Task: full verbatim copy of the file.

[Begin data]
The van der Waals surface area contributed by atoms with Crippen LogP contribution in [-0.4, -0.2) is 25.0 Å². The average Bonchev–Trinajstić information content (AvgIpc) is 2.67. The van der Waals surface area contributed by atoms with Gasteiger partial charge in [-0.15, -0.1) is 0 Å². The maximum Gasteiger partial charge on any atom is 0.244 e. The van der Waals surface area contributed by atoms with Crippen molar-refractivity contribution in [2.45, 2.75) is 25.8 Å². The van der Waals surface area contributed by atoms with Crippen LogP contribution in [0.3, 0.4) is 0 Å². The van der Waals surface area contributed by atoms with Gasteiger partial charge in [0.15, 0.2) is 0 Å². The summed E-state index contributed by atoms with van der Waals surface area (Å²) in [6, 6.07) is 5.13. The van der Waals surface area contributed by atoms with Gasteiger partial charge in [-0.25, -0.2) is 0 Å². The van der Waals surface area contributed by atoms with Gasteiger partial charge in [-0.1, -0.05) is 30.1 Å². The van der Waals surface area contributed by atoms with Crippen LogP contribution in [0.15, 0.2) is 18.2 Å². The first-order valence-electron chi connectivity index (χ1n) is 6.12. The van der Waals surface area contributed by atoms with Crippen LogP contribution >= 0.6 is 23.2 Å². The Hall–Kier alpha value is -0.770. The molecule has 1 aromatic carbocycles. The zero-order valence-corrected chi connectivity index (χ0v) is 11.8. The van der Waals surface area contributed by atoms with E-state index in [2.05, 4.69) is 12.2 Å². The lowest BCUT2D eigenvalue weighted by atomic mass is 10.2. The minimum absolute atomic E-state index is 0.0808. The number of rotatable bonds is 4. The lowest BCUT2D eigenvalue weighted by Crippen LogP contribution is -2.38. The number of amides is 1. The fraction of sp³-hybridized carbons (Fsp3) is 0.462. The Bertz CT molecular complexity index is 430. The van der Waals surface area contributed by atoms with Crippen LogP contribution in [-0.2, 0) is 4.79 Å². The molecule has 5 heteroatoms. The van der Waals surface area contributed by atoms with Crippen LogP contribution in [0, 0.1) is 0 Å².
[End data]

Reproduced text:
The van der Waals surface area contributed by atoms with Crippen LogP contribution in [-0.4, -0.2) is 25.0 Å². The average Bonchev–Trinajstić information content (AvgIpc) is 2.67. The van der Waals surface area contributed by atoms with Gasteiger partial charge in [-0.15, -0.1) is 0 Å². The maximum Gasteiger partial charge on any atom is 0.244 e. The van der Waals surface area contributed by atoms with Crippen molar-refractivity contribution in [2.45, 2.75) is 25.8 Å². The van der Waals surface area contributed by atoms with Crippen LogP contribution in [0.3, 0.4) is 0 Å². The van der Waals surface area contributed by atoms with Gasteiger partial charge in [0.15, 0.2) is 0 Å². The summed E-state index contributed by atoms with van der Waals surface area (Å²) in [6, 6.07) is 5.13. The van der Waals surface area contributed by atoms with Gasteiger partial charge in [-0.25, -0.2) is 0 Å². The van der Waals surface area contributed by atoms with Gasteiger partial charge in [-0.1, -0.05) is 30.1 Å². The van der Waals surface area contributed by atoms with Crippen LogP contribution in [0.15, 0.2) is 18.2 Å². The first-order valence-electron chi connectivity index (χ1n) is 6.12. The van der Waals surface area contributed by atoms with Crippen LogP contribution >= 0.6 is 23.2 Å². The Hall–Kier alpha value is -0.770. The molecule has 1 aromatic carbocycles. The zero-order valence-corrected chi connectivity index (χ0v) is 11.8. The van der Waals surface area contributed by atoms with E-state index in [2.05, 4.69) is 12.2 Å². The lowest BCUT2D eigenvalue weighted by atomic mass is 10.2. The minimum absolute atomic E-state index is 0.0808. The number of rotatable bonds is 4. The lowest BCUT2D eigenvalue weighted by Crippen LogP contribution is -2.38. The number of amides is 1. The fraction of sp³-hybridized carbons (Fsp3) is 0.462. The Bertz CT molecular complexity index is 430. The van der Waals surface area contributed by atoms with Crippen LogP contribution in [-0.2, 0) is 4.79 Å². The molecule has 5 heteroatoms. The van der Waals surface area contributed by atoms with Crippen LogP contribution in [0, 0.1) is 0 Å².